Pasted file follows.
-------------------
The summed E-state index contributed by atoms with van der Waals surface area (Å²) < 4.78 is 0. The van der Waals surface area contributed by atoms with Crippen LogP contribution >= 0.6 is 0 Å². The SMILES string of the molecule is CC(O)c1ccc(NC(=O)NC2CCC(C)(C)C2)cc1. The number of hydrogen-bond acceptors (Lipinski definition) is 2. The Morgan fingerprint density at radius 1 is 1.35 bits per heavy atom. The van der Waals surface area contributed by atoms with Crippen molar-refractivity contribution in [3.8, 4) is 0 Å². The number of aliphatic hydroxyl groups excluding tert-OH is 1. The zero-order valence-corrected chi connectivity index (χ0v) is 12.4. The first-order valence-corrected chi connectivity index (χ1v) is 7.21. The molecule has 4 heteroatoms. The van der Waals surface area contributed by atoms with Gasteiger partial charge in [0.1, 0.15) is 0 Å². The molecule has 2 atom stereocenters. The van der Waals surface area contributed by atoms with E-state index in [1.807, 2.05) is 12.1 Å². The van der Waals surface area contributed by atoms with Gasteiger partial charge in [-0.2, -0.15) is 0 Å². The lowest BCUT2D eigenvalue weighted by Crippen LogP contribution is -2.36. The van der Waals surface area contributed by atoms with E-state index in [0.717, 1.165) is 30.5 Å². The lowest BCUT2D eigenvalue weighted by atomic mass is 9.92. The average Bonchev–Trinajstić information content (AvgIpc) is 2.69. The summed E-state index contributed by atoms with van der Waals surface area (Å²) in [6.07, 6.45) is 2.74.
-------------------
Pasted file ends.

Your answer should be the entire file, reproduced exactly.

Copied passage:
The summed E-state index contributed by atoms with van der Waals surface area (Å²) < 4.78 is 0. The van der Waals surface area contributed by atoms with Crippen LogP contribution >= 0.6 is 0 Å². The SMILES string of the molecule is CC(O)c1ccc(NC(=O)NC2CCC(C)(C)C2)cc1. The number of hydrogen-bond acceptors (Lipinski definition) is 2. The Morgan fingerprint density at radius 1 is 1.35 bits per heavy atom. The van der Waals surface area contributed by atoms with Crippen molar-refractivity contribution in [3.8, 4) is 0 Å². The number of aliphatic hydroxyl groups excluding tert-OH is 1. The zero-order valence-corrected chi connectivity index (χ0v) is 12.4. The first-order valence-corrected chi connectivity index (χ1v) is 7.21. The molecule has 4 heteroatoms. The van der Waals surface area contributed by atoms with Gasteiger partial charge in [0.1, 0.15) is 0 Å². The molecule has 2 atom stereocenters. The van der Waals surface area contributed by atoms with E-state index in [1.807, 2.05) is 12.1 Å². The van der Waals surface area contributed by atoms with Gasteiger partial charge in [-0.2, -0.15) is 0 Å². The lowest BCUT2D eigenvalue weighted by Crippen LogP contribution is -2.36. The van der Waals surface area contributed by atoms with E-state index in [0.717, 1.165) is 30.5 Å². The lowest BCUT2D eigenvalue weighted by atomic mass is 9.92. The average Bonchev–Trinajstić information content (AvgIpc) is 2.69. The summed E-state index contributed by atoms with van der Waals surface area (Å²) in [6.07, 6.45) is 2.74.